"A detailed and highly sensitive study of the art and craft of writing ... the best book of its kind and the most thoughtful I've seen" - John Raymond, Atlanta Constitution.
This highly praised book, one of the most widely read and consulted texts on calligraphy ever written, treats in one comprehensive, superbly illustrated volume both the historical and practical aspects of letters and writing systems. Quoting rare historic texts as well as key modern sources, it surveys the history, theory, materials and techniques of calligraphy, typography and constructed letters.
Professor Anderson first discusses forms of writing in existence before the development of the alphabet-Sumerian, Egyptian and Hittite among them-then traces the emergence of alphabetical systems in the classical civilizations. The appearance of the book in the Middle Ages and the rise of the writing systems of the Irish, Anglo-Saxons and Carolingians are covered in Part II, "The Grand Age of Manuscripts."
A fascinating section on the writing masters of the Renaissance follows, along with studies of typefaces pioneered by Gutenberg, Garamond, Caxton and Caslon, and commentaries on the work of William Morris, the Bauhaus, Eric Gill and leading contemporary European and American calligraphers. Students will find the carefully detailed section on the tools and techniques of pen calligraphy especially valuable.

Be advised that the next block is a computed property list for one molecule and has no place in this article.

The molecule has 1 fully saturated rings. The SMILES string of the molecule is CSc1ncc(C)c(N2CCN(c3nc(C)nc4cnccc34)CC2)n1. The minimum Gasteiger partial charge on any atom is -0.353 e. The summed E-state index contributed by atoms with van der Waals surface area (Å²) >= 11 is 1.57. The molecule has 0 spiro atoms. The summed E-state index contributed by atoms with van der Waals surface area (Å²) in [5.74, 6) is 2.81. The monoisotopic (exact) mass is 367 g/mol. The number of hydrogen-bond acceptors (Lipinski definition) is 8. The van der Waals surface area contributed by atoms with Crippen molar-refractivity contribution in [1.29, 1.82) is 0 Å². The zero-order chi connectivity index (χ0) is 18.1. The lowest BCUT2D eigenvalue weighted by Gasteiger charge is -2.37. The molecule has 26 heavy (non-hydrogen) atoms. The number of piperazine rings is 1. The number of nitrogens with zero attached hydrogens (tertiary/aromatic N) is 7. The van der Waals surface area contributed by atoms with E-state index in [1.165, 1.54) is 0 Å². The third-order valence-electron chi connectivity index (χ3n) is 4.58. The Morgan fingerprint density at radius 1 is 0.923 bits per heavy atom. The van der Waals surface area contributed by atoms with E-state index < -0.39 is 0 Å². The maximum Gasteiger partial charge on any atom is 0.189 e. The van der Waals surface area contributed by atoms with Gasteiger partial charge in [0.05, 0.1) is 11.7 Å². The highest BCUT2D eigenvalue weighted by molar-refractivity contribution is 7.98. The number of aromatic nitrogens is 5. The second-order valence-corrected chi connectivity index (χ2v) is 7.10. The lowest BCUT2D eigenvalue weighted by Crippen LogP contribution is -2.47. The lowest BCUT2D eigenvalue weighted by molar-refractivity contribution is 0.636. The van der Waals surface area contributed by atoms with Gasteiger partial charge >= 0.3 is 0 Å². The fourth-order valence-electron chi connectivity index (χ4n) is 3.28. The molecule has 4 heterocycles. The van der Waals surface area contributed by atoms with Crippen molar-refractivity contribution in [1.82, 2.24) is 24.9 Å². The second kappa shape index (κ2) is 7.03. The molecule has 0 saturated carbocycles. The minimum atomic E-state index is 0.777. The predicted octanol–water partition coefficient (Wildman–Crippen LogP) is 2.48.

Over 500 illustrations, each a functional extension of the text, along with pictorial studies of Greek, Aramaic and Chinese calligraphy and an exhaustive bibliography of scholarly and technical references, complete this model study, praised in Library Journal as "a beautifully produced quarto work" and in American Artist as "one of the most comprehensive and well made histories of lettering and calligraphy ... crammed with information on every aspect of the alphabet."
1st Dover edition 1992, Pb, 358pp, 319 halftones and 203 line illustrations, 24 x 27.3 cm